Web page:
Bankruptcy guru Edward Altman sees similarities to 2007 in the credit market today

Julia La Roche
Reporter

Legendary bankruptcy expert Dr. Edward Altman cautioned that this benign credit cycle — characterized by low default rates, low yields, low spreads, and lots of liquidity — could come to an abrupt end.

“It’s been a terrific market for investors for quite a long time and if anything is concerning it’s that we now are more than eight years into a benign credit cycle,” Altman, a professor at NYU Stern School of Business, told Yahoo Finance. “We’ve never had such a long benign cycle. And just that one little fact is something that we should be concerned about because if it comes to one and it could come to an end very dramatically.”

Altman, the creator of the financial-distress sniffing Altman Z-Score, warned in mid-2007 of a “Great Credit Bubble” and that there was going to be trouble in the market. He predicted that a meltdown would stem from corporate defaults. While the primary culprit of the financial crisis turned out to be mortgage-backed securities, investors who heeded Altman’s warning nevertheless avoided a lot of grief.

So, how does today’s market compare to the market in 2007.

“There are some similarities, yes, although the situation back in the great financial crisis was pre-meditated by the mortgage-backed securities and we don’t have that problem now,” he said.

Troublingly, Altman sees the reckless behavior of 2007 surfacing again.

Lehman Brothers world headquarters is shown in New York, the day the 158-year-old investment bank, choked by the credit crisis and falling real estate values, filed for bankruptcy. (AP Photo/Mark Lennihan)

“Back in 2007 prior to the crisis in ’08 and ’09, the fundamentals of credit risk of the companies issuing bonds and taking out loans were quite low,” he said. “And the similarity that I see now between 2007 and 2016 is very similar fundamentals, quite a bit high risk and it doesn’t seem to bother the market because it’s the only game in town in terms of getting yield greater than what you can get for low-risk securities like governments and high-grade corporates.”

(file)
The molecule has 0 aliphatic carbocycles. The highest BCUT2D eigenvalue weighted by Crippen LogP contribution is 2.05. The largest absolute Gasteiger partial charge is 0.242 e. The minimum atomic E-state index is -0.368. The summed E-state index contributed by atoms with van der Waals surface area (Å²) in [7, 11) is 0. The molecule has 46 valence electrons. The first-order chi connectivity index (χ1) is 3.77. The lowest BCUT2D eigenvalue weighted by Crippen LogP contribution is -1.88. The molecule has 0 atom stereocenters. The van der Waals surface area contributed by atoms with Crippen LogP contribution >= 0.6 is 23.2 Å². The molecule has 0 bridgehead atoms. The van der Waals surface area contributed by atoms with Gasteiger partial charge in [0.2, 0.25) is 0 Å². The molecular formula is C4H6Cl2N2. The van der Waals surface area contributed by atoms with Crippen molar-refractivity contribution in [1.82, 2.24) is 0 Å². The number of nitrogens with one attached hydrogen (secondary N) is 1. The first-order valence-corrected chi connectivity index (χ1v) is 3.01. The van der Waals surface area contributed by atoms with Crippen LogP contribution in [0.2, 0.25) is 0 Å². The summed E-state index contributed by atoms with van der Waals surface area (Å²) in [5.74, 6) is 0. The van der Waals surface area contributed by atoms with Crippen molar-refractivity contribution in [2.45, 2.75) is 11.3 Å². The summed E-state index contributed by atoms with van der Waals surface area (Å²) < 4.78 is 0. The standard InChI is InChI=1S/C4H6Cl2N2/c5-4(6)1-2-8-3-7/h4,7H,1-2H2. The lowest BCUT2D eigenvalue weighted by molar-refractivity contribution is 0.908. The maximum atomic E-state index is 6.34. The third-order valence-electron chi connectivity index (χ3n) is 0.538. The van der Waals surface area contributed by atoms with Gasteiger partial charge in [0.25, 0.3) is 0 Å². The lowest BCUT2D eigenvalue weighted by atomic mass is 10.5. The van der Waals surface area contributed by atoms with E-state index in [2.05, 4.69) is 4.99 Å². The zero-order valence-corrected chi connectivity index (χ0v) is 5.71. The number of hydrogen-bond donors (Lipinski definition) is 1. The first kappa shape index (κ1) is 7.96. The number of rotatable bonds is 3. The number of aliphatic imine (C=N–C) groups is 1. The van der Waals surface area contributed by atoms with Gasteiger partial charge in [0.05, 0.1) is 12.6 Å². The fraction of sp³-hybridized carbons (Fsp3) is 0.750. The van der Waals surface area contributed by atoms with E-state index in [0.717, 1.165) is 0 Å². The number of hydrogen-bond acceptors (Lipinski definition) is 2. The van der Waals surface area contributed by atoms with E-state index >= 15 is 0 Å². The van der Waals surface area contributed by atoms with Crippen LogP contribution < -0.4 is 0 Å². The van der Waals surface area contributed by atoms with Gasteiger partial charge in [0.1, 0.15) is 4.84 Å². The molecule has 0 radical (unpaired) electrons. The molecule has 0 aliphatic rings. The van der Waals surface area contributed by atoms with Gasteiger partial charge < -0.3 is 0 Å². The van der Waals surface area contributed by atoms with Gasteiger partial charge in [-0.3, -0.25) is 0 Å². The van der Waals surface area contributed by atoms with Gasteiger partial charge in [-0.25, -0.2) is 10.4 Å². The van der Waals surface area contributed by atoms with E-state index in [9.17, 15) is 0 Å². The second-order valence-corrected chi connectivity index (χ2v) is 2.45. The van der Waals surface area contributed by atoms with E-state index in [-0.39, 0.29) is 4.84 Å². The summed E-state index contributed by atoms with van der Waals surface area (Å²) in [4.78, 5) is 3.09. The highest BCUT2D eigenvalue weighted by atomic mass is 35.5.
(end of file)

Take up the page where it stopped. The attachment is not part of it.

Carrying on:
In other words, investors aren’t buying junk bonds just because the risk-reward balance is favorable. They’re buying because the rewards of investing in lower risk bonds just aren’t cutting it anymore.

Companies are no better than they were back in 2007

Altman is perhaps best known for the Z-Score, a formula he created 50 years ago that’s used to predict bankruptcies. Since that time, he noticed that bankruptcies have gotten increasingly bigger.

“[What] I’ve seen over the years is larger and larger companies filing for bankruptcy on a regular basis. On average, in the United States, something like 15 more than $1 billion companies, in terms of liabilities, go bankrupt every year, on average,” Altman said. “This year already it’s 13. Last year, it was almost 40.”

He noted that inflation has something to do with it, but what’s actually happening is companies have been taking advantage of debt and low interest rates like never before, and the corporate debt ratios are way up.

“Speaking about the Z-score, if you compare the average Z-score of companies in 2007 with the average in 2016, which is the last time we looked at it, guess what. The average is actually lower today than it was in 2007, and 2007 was right before the great financial crisis, and of course, in ’08 and ’09 we saw a tremendous increase in corporate bond defaults and loans.”

Low Z-scores are associated with financial distress.

He added: “So the good news is that it’s no worse, but the bad news is, fundamentally, the companies are no better than they were back in 2007 at least by our model.”

At the moment what’s keeping companies from going bankrupt as they did during the financial crisis is the incredible amount of liquidity and low interest rates.

We’ll see how long that lasts.


Julia La Roche is a finance reporter at Yahoo Finance. Follow her on Twitter.